‘The Importance of Being Earnest’ at Chesapeake Shakespeare Company

Baltimore’s vibrant and growing Chesapeake Shakespeare Company looks comfortable indeed inside its gorgeous new digs on South Calvert Street. If only it looked as comfortable inhabiting the world of Oscar Wilde with its current staging of The Importance of Being Earnest.

(l to r) Lizzi Albert (Cecily), Lisa Hodsoll (Miss Prism), and Travis Hudson (Jack). Photo by Teresa Castracane.
(l to r) Lizzi Albert (Cecily), Lisa Hodsoll (Miss Prism), and Travis Hudson (Jack). Photo by Teresa Castracane.

Tackling the texts of Shakespeare for two decades would seem more than enough preparation for CSC to take on Wilde’s “trivial comedy for serious people.” For the most part, its cast seems up to the challenge. The fine actors see to it that there is no shortage of laughter cascading from the thrust stage’s three terraced walls of spectators.

But there is such an emphasis placed on movement here — sometimes movement for its own sake — that it distracts from Wilde’s subtler brand of social satire. Wilde’s wordy wit calls for a higher level of composure and decorum just to register properly.

Director Erin Bone Steele seems determined to combat any possible ADD in the audience by keeping everyone on stage rushing up and down the boards all evening. Even Algernon, the Wildean ideal of the cynical and aloof drawing room wit, comes off as high-strung and jumpy in this production.

Part of what makes Wilde’s characters laughable is that they are so rooted in what they claim to believe. The satire flows from their silly and mannered obstinate refusal to be budged by logic, emotion or common sense. So it is jarring to see them rushing, hopping, even skipping around the stage in the expression of passions they would probably not admit to feeling.

The bright stars of this staging are the ones who seem to be totally unaware that they are being foolish or adorable. Lizzi Albert is everything one could want in a Cecily Cardew — dreamy enough to ghost-write love letters to herself from a man she has never seen, yet naive enough to think she is the soul of level-headed  pragmatism.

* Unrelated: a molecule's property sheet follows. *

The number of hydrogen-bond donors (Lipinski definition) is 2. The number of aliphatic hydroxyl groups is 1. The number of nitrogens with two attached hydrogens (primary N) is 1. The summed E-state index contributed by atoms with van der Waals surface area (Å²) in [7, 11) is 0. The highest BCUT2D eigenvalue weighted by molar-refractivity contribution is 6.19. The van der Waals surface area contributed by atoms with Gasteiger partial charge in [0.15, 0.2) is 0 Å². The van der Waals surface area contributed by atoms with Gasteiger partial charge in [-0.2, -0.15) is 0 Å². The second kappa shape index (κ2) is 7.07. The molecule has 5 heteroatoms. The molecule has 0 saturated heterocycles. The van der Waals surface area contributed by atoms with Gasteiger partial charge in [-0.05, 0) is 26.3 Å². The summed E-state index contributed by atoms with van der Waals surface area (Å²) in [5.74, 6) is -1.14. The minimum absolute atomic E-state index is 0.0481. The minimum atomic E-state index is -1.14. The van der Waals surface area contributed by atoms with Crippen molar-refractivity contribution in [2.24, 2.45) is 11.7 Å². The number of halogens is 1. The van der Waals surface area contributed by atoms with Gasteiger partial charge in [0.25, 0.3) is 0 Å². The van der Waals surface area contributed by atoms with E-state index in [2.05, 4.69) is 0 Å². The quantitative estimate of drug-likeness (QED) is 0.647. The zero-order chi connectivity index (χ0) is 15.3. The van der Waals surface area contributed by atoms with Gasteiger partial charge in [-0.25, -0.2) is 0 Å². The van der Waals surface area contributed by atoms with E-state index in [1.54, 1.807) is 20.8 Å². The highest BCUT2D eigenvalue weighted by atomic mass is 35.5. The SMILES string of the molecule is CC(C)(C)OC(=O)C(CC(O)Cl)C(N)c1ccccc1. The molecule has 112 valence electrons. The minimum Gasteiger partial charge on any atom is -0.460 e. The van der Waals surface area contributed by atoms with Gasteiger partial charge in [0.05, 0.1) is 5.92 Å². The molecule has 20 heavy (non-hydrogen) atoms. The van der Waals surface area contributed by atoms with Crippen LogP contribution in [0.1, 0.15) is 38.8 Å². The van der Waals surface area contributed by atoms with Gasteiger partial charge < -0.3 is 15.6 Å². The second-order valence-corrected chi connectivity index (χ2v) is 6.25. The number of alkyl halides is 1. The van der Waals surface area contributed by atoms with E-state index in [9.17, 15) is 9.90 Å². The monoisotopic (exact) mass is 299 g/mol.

Leslie Malin’s Lady Bracknell also helps to bring the action back into the Victorian era as the self-proclaimed arbiter of social correctness — however skewed it might appear to others.

Travis Hudson brings the affably effete John Worthing into better focus by the second half of the play, when he is forced to face the consequences of his masquerade. Kathryn Elizabeth Kelly as her dim bulb daughter Gwendolyn, and Lisa Hodsoll as the easily distracted governess Miss Prism, also treat the audience to a sizable portion of its laughs.

As much as I found the portrayal of Algernon out of whack here, there is much to appreciate about Joe Brack’s energetic comedy performance in the role. But Director Stone should at the least tone down his upstaging shenangians when other actors are delivering their lines.

Costume Designer Kristina Lambdin successfully evokes the fashionable fin de siècle period with obvious limited resources. However, excessively wrinkled coats and trousers do not make a favorable first impression in such close, well lighted confines. Technical Director Daniel O’Brien gets credit for keeping the full battery of theatrical effects firing at professional capacity.

Travis Hudson (Jack) and Joe Brack (Algernon). Photo by Teresa Castracane.
Travis Hudson (Jack) and Joe Brack (Algernon). Photo by Teresa Castracane.

Running Time: two and a half hours, with one intermission.

The Importance of Being Earnest plays through March 22, 2015 Chesapeake Shakespeare Company Theatre – 7 South Calvert Street, in Baltimore, MD. For tickets call the box office at (410) 244-5870, or purchase them online.



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